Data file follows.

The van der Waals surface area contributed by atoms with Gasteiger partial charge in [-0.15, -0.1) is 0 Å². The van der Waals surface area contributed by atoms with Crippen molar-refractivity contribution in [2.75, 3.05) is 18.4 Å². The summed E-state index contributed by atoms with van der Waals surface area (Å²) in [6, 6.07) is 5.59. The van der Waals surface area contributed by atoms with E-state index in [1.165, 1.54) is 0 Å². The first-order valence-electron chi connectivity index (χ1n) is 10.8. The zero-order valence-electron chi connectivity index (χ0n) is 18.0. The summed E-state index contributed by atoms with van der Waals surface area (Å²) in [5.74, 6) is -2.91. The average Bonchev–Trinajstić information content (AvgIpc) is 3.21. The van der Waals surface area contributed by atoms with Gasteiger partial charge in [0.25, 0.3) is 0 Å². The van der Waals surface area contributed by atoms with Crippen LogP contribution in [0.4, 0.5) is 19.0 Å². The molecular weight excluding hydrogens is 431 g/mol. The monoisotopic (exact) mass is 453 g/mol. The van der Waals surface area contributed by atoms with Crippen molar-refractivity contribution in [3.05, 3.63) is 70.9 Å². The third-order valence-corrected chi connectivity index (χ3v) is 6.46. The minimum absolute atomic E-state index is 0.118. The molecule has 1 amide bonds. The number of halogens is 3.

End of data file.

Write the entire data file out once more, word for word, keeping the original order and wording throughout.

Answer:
The van der Waals surface area contributed by atoms with Gasteiger partial charge in [-0.15, -0.1) is 0 Å². The van der Waals surface area contributed by atoms with Crippen molar-refractivity contribution in [2.75, 3.05) is 18.4 Å². The summed E-state index contributed by atoms with van der Waals surface area (Å²) in [6, 6.07) is 5.59. The van der Waals surface area contributed by atoms with E-state index in [1.165, 1.54) is 0 Å². The first-order valence-electron chi connectivity index (χ1n) is 10.8. The zero-order valence-electron chi connectivity index (χ0n) is 18.0. The summed E-state index contributed by atoms with van der Waals surface area (Å²) in [5.74, 6) is -2.91. The average Bonchev–Trinajstić information content (AvgIpc) is 3.21. The van der Waals surface area contributed by atoms with Gasteiger partial charge in [0.25, 0.3) is 0 Å². The van der Waals surface area contributed by atoms with Crippen LogP contribution in [0.4, 0.5) is 19.0 Å². The molecular weight excluding hydrogens is 431 g/mol. The monoisotopic (exact) mass is 453 g/mol. The van der Waals surface area contributed by atoms with Crippen molar-refractivity contribution in [3.05, 3.63) is 70.9 Å². The third-order valence-corrected chi connectivity index (χ3v) is 6.46. The minimum absolute atomic E-state index is 0.118. The molecule has 1 amide bonds. The number of halogens is 3.